Now what about the teachers’ and administrators’ own focus on student learning versus test scores? Under the Race to the Top program’s requirements, student achievement had to “weigh heavily” in teacher evaluations. On the surface, this seemed reasonable – a teacher should be able show that his/her students have learned. However, “weigh heavily” translated to a specific weight assigned to student achievement growth in the computation of a teacher evaluation score – e.g., 50 percent. This meant the other factors contributing to the score had to be quantified as well. The quality of some of these measures was questionable. Furthermore, the are problems with the use of the student growth or “value-added” scores themselves. How much of the academic growth of a group of students is due to a particular teacher? Does a social studies course involve students in reading and writing, for example, and wouldn’t that mean student growth in social studies is, in part, related to the effectiveness of the language arts teacher? Also, there is the problem of the differing populations of students served by schools across a state. Value-added models applied statewide can statistically control for some of the effects of varying student populations, but they cannot take into account all the unique contexts and supports pertaining to a particular teacher and his or her assignment.
I do believe that student achievement, as an ultimate goal of teaching, should be considered in the evaluation of teaching effectiveness. However, I also believe teacher evaluations should be human judgments by immediate supervisors who consider student achievement data along with information on a whole host of other factors. It’s interesting that we have been so concerned about our students’ higher order thinking skills, yet we tried to remove human judgment from the teacher evaluation process. The Race to the Top requirements no longer apply, meaning the added pressure on teachers tied to student test results has been lifted, provided state and district leadership have adopted more appropriate and defensible approaches to evaluations of teacher effectiveness.
It’s understandable that parents would be concerned about the grades earned by their children on pieces of work and in their courses. Hopefully, they view these as indicators of learning providing reasons for praise and/or improvement efforts. Like teachers, however, parents have a role in enhancing students’ motivation to learn. I believe how they play that role is influenced in part by the teachers. Back to my personal case studies, as a parent of four, I recall attending quite a few teacher presentations to parents at the start of school years. Out of a large number of these, I only remember one at which the teacher shared something about his particular approach to teaching. He was a history teacher, and what he described was actually the Socratic method intended to encourage cooperative argumentative dialogue among students and stimulate critical thinking. As I followed my kids through the school, I found that this teacher was true to his word.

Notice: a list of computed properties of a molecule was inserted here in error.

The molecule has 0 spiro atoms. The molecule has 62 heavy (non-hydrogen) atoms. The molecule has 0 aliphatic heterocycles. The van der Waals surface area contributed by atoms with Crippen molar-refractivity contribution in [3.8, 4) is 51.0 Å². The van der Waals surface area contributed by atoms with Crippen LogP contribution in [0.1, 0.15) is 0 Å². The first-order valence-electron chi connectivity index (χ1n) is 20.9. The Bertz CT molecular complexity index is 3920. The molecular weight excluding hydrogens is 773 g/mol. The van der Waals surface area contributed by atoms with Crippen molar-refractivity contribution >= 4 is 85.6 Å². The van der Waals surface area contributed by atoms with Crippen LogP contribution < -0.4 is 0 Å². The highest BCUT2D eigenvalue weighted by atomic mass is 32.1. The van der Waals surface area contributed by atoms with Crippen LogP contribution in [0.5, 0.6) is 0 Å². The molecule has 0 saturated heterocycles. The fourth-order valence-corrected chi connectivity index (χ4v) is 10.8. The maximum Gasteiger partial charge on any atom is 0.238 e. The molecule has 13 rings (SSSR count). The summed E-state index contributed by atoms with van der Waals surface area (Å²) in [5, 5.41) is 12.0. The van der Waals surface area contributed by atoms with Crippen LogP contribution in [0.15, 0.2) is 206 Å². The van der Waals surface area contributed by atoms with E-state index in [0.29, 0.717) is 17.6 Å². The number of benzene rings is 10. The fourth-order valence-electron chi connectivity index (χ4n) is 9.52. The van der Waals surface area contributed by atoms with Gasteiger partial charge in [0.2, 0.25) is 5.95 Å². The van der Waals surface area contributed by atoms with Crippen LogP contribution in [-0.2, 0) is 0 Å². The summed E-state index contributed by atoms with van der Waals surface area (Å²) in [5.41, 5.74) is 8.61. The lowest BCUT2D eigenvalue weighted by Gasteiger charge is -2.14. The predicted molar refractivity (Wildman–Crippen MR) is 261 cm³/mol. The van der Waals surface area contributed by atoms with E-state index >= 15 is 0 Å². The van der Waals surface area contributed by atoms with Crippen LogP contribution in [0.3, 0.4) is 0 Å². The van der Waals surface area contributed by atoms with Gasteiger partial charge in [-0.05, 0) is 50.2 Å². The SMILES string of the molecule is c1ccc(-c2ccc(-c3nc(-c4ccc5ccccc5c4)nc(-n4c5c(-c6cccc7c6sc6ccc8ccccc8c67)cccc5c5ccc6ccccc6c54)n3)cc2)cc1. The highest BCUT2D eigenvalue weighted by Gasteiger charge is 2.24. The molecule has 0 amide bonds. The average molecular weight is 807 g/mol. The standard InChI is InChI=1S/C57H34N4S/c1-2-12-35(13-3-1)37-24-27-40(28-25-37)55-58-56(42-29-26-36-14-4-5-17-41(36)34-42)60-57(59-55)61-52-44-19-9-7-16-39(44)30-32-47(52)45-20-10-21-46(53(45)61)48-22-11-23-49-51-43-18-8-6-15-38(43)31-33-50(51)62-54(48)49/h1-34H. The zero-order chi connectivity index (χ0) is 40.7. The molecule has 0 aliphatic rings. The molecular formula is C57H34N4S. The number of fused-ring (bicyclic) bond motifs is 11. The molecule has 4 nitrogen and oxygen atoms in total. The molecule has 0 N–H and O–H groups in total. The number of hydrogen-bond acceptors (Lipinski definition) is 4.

Unfortunately, almost all the rest of the teachers’ presentations were dominated by descriptions of grading practices – specifically how much each of a variety of measures counted toward a student’s course grade – for example: homework 10 percent, quizzes 25 percent, tests 35 percent, paper/project 20 percent, and perhaps 10 percent for class attendance, participation or behavior. Of course, it was the teachers’ hope that parents would make sure their kids met all the requirements by turning in all homework assignments and attending all classes so that no quizzes or tests were missed and no other assigned tasks were left undone. It was frustrating to go from one classroom to the next on parent night, following the students’ schedules, only to hear that same pitch about grading practices and little else. I often wondered if these teacher’s presentations to parents indirectly led to students’ even greater obsession with test scores and grades.
This is not to say that the teachers didn’t provide some information on the course content… they did. But it was extremely rare for parents to hear something like what I heard from that history teacher. Given the de-emphasis of grading with respect to student work for formative purposes as I described earlier, wouldn’t it have been nice to hear about that and other ways the teachers would address students’ motivation to learn and students taking responsibility for their own learning. Helping their children understand this instructional process, which may be very different from what the parents experienced, would be a wonderful way for parents to support the teachers.
So there you have it … my explanation of how to get folks more focused on student learning and less on test scores and grades – good, research-based instructional practice through the multi-step process of formative assessment; effective practice relative to teacher professional development and evaluation; and effective communication to parents. What are your thoughts?